There were lights twinkling about the village; from the flaring tavern close by rose a confused, discordant din, amid which I fancied I recognized the voice of Yakov. Violent laughter came from there in an outburst at times. I went up to the little window and pressed my face against the pane. I saw a cheerless, though varied and animated scene. All were drunk—all from Yakov upwards. With breast bared, he sat on a bench, and singing in a thick voice a street song to a dance-tune, he lazily fingered and strummed on the strings of a guitar. His moist hair hung in tufts over his fearfully pale face. In the middle of the room, the Gabbler, completely “screwed” and without his coat, was hopping about in a dance before the peasant in the gray smock: the peasant, on his side, was with difficulty stamping and scraping with his feet, and grinning meaninglessly over his disheveled beard; he waved one hand from time to time, as much as to say, “Here goes!” Nothing could be more ludicrous than his face; however much he twitched up his eyebrows, his heavy lids would hardly rise, but seemed lying upon his scarcely visible, dim, and mawkish eyes. He was in that amiable frame of mind of a perfectly intoxicated man, when every passer-by, directly he looks him in the face, is sure to say, “Bless you, brother, bless you!” The Blinkard, as red as a lobster, and his nostrils dilated wide, was laughing malignantly in a corner; only Nikolai Ivan’itch, as befits a good tavern-keeper, preserved his composure unchanged. The room was thronged with many new faces; but the Wild Master I did not see in it.  59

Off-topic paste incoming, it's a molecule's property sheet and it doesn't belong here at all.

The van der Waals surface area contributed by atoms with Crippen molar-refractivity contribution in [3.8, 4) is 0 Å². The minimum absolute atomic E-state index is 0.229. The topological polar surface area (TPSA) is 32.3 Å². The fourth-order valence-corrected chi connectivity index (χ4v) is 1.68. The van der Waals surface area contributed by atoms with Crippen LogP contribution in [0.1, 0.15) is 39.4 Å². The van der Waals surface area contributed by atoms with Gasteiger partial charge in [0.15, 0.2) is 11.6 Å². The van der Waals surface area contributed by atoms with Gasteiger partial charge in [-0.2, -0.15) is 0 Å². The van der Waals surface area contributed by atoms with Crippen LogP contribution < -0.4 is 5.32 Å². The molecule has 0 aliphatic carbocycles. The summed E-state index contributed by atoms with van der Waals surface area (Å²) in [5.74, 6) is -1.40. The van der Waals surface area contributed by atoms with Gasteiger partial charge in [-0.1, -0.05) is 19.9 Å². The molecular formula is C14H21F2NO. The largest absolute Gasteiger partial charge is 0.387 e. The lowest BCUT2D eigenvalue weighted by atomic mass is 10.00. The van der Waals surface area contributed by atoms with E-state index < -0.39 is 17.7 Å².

I turned away with rapid steps, and began descending the hill on which Kolotovka lies. At the foot of this hill stretches a wide plain; plunged in the misty waves of the evening haze, it seemed more immense, and was, as it were, merged in the darkening sky. I walked with long strides along the road by the ravine, when all at once from somewhere far away in the plain came a boy’s clear voice: “Antropka! Antropka-a-a!” He shouted in obstinate and tearful desperation, with long, long drawing out of the last syllable.  60
  He was silent for a few instants, and started shouting again. His voice rang out clear in the still, lightly slumbering air. Thirty times at least he had called the name Antropka; when suddenly, from the farthest end of the plain, as though from another world, there floated a scarcely audible reply:—  61
  “Wha-a-t?”  62
  The boy’s voice shouted back at once with gleeful exasperation:—  63
  “Come here, devil! woo-od imp!”  64
  “What fo-or?” replied the other, after a long interval.  65
  “Because dad wants to thrash you!” the first voice shouted back hurriedly.  66
  The second voice did not call back again, and the boy fell to shouting “Antropka” once more. His cries, fainter and less and less frequent, still floated up to my ears, when it had grown completely dark, and I had turned the corner of the wood which skirts my village, and lies over three miles from Kolotovka. “Antropka-a-a!” was still audible in the air, filled with the shadows of night.  67